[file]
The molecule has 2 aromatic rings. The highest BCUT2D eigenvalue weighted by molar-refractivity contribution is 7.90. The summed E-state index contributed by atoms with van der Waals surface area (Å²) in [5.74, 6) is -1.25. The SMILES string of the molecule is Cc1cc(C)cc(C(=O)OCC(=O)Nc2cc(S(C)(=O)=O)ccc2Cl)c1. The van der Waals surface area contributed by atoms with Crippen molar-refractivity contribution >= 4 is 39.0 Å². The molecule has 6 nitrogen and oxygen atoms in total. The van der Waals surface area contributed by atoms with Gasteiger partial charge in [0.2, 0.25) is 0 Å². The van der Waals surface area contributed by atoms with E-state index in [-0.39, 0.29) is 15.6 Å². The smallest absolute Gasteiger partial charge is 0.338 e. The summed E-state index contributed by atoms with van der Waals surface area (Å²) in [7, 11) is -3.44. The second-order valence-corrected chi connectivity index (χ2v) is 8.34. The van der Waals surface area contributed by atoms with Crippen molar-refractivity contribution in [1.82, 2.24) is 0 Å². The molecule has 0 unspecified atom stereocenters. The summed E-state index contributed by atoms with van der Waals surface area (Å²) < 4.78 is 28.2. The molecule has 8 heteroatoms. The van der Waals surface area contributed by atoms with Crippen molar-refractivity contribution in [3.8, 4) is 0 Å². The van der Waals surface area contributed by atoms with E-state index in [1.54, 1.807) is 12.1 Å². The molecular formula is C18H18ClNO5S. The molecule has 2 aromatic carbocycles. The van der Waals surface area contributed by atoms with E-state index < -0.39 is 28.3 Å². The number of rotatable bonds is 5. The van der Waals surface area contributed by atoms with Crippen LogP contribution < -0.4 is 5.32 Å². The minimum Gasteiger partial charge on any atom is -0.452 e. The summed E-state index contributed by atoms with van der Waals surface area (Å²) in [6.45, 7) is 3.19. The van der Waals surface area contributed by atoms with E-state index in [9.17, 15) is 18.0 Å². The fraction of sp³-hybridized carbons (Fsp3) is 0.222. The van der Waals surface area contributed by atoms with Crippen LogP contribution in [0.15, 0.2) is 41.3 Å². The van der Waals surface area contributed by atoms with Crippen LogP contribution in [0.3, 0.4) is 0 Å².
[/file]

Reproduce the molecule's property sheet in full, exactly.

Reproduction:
The molecule has 2 aromatic rings. The highest BCUT2D eigenvalue weighted by molar-refractivity contribution is 7.90. The summed E-state index contributed by atoms with van der Waals surface area (Å²) in [5.74, 6) is -1.25. The SMILES string of the molecule is Cc1cc(C)cc(C(=O)OCC(=O)Nc2cc(S(C)(=O)=O)ccc2Cl)c1. The van der Waals surface area contributed by atoms with Crippen molar-refractivity contribution >= 4 is 39.0 Å². The molecule has 6 nitrogen and oxygen atoms in total. The van der Waals surface area contributed by atoms with Gasteiger partial charge in [0.2, 0.25) is 0 Å². The van der Waals surface area contributed by atoms with E-state index in [-0.39, 0.29) is 15.6 Å². The smallest absolute Gasteiger partial charge is 0.338 e. The summed E-state index contributed by atoms with van der Waals surface area (Å²) in [7, 11) is -3.44. The second-order valence-corrected chi connectivity index (χ2v) is 8.34. The van der Waals surface area contributed by atoms with Crippen molar-refractivity contribution in [1.82, 2.24) is 0 Å². The molecule has 0 unspecified atom stereocenters. The summed E-state index contributed by atoms with van der Waals surface area (Å²) < 4.78 is 28.2. The molecule has 8 heteroatoms. The van der Waals surface area contributed by atoms with Crippen molar-refractivity contribution in [3.8, 4) is 0 Å². The van der Waals surface area contributed by atoms with E-state index in [1.54, 1.807) is 12.1 Å². The molecular formula is C18H18ClNO5S. The molecule has 2 aromatic carbocycles. The van der Waals surface area contributed by atoms with E-state index < -0.39 is 28.3 Å². The number of rotatable bonds is 5. The van der Waals surface area contributed by atoms with Crippen LogP contribution < -0.4 is 5.32 Å². The minimum Gasteiger partial charge on any atom is -0.452 e. The summed E-state index contributed by atoms with van der Waals surface area (Å²) in [6.45, 7) is 3.19. The van der Waals surface area contributed by atoms with E-state index in [9.17, 15) is 18.0 Å². The fraction of sp³-hybridized carbons (Fsp3) is 0.222. The van der Waals surface area contributed by atoms with Crippen LogP contribution in [0.15, 0.2) is 41.3 Å². The van der Waals surface area contributed by atoms with Crippen LogP contribution in [0.3, 0.4) is 0 Å².